Knowledge is Light: Travellers in the Near East.
Reviewed by Eamonn Gearon

Knowledge is Light: Travellers in the Near East, ed. Deborah Manley. Oxford and Oakville, ASTENE and Oxbow Books, paperback, 2011. 104pp.
ISBN 978-1-84217-448-7. £20.

As has been the case with the publication of previous papers from ASTENE conferences, the release of Knowledge is Light: Travellers in the Near East is a welcome moment for Association members and anyone interested in travellers in the region. The collection under review features nine papers delivered in Durham in 2009.

John Covel: a Levant Company Chaplain at Constantinople in the 1670s is a useful introduction to a man whose diaries Lucy Pollard rightly refers to as, “an extraordinary treasure-chest of evidence” of late Seventeenth century Asia Minor. Apart from their historical value, the human side of Covel’s diaries make them an entertaining read, from frustration over poor maps to the joys of scatological humour.

Depictions of Islam in Seventeenth-Century English Travel Accounts is an endlessly fascinating subject area, and this is an interesting survey. Through the use of numerous sources, Anders Ingrams has produced a short survey that not only highlights the points of commonality in anti-Islamic polemics but brings up the thoughts of those more independent travellers.

Peta Rée’s Saved by Pirates, which considers 16-months in the travels of Sir Richard Worsley, and Patricia Usick’s trawl through Willey Reveley’s account and drawings of the same journey makes for a wonderful pairing. Although not unique, having two detailed records of one journey, with Reveley employed as Worsley’s artist-in-motion, is a real treat.

James Rennell and his Scientific World of Observation is a welcome and lucid account of an all too often overlooked individual, and this paper is a treasure trove for researchers, not least because of its extensive bibliography. As Janet Starkey argues, Rennell is important for any number of reasons; his voluminous output should be first among these.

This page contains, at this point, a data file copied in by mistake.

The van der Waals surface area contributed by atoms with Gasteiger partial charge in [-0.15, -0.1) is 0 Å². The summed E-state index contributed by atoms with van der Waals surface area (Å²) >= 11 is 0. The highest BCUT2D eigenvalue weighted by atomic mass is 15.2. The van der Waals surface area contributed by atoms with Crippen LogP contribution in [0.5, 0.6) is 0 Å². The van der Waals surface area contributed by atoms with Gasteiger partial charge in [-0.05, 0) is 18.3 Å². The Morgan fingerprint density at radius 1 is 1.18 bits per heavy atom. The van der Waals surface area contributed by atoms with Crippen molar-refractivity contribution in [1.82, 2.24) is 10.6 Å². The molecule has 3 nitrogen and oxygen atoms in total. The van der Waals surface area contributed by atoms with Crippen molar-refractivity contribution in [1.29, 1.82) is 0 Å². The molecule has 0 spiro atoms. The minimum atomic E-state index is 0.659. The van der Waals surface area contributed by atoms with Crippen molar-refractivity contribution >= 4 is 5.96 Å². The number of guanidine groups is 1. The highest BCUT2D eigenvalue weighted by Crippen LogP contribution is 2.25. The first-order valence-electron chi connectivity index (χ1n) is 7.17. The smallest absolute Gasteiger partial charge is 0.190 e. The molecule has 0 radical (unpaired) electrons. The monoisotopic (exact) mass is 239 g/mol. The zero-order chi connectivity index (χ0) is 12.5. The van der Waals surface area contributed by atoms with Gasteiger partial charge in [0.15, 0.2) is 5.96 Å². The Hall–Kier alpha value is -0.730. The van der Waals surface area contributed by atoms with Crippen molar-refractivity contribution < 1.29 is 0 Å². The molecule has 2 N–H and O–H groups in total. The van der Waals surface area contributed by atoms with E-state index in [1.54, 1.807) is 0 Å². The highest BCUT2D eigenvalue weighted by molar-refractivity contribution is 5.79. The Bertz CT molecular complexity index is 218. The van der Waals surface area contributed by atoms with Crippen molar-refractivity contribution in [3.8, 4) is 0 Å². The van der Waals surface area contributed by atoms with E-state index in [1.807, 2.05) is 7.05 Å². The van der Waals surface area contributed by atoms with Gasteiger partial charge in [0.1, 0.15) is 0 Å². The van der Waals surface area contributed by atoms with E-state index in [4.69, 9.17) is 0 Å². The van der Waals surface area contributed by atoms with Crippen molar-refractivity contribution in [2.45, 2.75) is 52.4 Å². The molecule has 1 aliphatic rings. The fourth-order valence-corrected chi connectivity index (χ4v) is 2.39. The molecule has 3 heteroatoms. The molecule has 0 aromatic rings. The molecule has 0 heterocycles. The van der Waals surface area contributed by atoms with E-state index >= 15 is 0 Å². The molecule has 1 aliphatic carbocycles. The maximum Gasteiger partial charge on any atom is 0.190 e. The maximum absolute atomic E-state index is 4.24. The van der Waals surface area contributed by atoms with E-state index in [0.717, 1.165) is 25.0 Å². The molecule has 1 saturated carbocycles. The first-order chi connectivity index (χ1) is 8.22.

Death and Resurrection by Geoffrey Nash looks at Ernest Renan, in part through the lens of the death of his beloved sister and the impact this may have had on his writing, not least his controversial Life of Jesus.

Knowledge is Light concludes with John Chapman’s fascinating consideration of the penchant among many male travellers to Greece for dressing up in fustanella, that traditional Albanian costume most famous for its prominent skirts. Men in Skirts and How to Become Frank is valuable not just for highlighting the keenness for dressing up among western men, from Byron to Wilde, but also the political nature of the fustanella, and the move away from wearing it to the far less dashing, “Frankish” trousers.

The two essays that highlight the joy of ASTENE are A Journey Through the Holy Land, 1820, about the Reverend Robert Master and companions, by Deborah Manley, and Theodore Ralli’s Diary on his Travel to Mount Athos (1885), by Maria-Mirka Palioura. Both accounts deal with familiar places but, thanks to the researchers, this reviewer saw them through the eyes of previously unknown travellers, thus allowing one to see the familiar as though for the first time. There can be no better summary of ASTENE than Knowledge is Light.

Eamonn Gearon